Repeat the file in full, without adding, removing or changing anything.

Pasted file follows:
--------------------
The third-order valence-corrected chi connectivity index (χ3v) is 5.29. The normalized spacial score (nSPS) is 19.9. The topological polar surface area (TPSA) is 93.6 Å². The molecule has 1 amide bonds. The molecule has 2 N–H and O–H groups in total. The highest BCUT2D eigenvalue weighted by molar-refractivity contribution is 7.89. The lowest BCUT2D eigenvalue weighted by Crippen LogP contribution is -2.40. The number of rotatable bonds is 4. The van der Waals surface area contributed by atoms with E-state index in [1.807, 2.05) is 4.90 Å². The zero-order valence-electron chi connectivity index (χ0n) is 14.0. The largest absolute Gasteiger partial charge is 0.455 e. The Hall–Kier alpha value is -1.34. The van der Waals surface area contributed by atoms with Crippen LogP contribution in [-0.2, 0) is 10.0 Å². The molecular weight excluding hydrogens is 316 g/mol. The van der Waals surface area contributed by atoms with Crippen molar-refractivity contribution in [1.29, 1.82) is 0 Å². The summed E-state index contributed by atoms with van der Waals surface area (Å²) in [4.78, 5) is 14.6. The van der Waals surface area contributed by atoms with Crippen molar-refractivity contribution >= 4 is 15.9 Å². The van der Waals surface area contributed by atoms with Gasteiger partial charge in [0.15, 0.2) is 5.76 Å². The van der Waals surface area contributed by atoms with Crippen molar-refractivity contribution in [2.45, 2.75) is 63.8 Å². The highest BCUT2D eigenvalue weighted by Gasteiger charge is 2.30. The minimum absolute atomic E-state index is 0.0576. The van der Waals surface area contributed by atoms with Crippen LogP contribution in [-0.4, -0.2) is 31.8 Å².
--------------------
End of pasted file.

The third-order valence-corrected chi connectivity index (χ3v) is 5.29. The normalized spacial score (nSPS) is 19.9. The topological polar surface area (TPSA) is 93.6 Å². The molecule has 1 amide bonds. The molecule has 2 N–H and O–H groups in total. The highest BCUT2D eigenvalue weighted by molar-refractivity contribution is 7.89. The lowest BCUT2D eigenvalue weighted by Crippen LogP contribution is -2.40. The number of rotatable bonds is 4. The van der Waals surface area contributed by atoms with E-state index in [1.807, 2.05) is 4.90 Å². The zero-order valence-electron chi connectivity index (χ0n) is 14.0. The largest absolute Gasteiger partial charge is 0.455 e. The Hall–Kier alpha value is -1.34. The van der Waals surface area contributed by atoms with Crippen LogP contribution in [-0.2, 0) is 10.0 Å². The molecular weight excluding hydrogens is 316 g/mol. The van der Waals surface area contributed by atoms with Crippen molar-refractivity contribution in [1.29, 1.82) is 0 Å². The summed E-state index contributed by atoms with van der Waals surface area (Å²) in [4.78, 5) is 14.6. The van der Waals surface area contributed by atoms with Crippen molar-refractivity contribution >= 4 is 15.9 Å². The van der Waals surface area contributed by atoms with Gasteiger partial charge in [0.15, 0.2) is 5.76 Å². The van der Waals surface area contributed by atoms with Crippen molar-refractivity contribution in [2.45, 2.75) is 63.8 Å². The highest BCUT2D eigenvalue weighted by Gasteiger charge is 2.30. The minimum absolute atomic E-state index is 0.0576. The van der Waals surface area contributed by atoms with Crippen LogP contribution in [-0.4, -0.2) is 31.8 Å².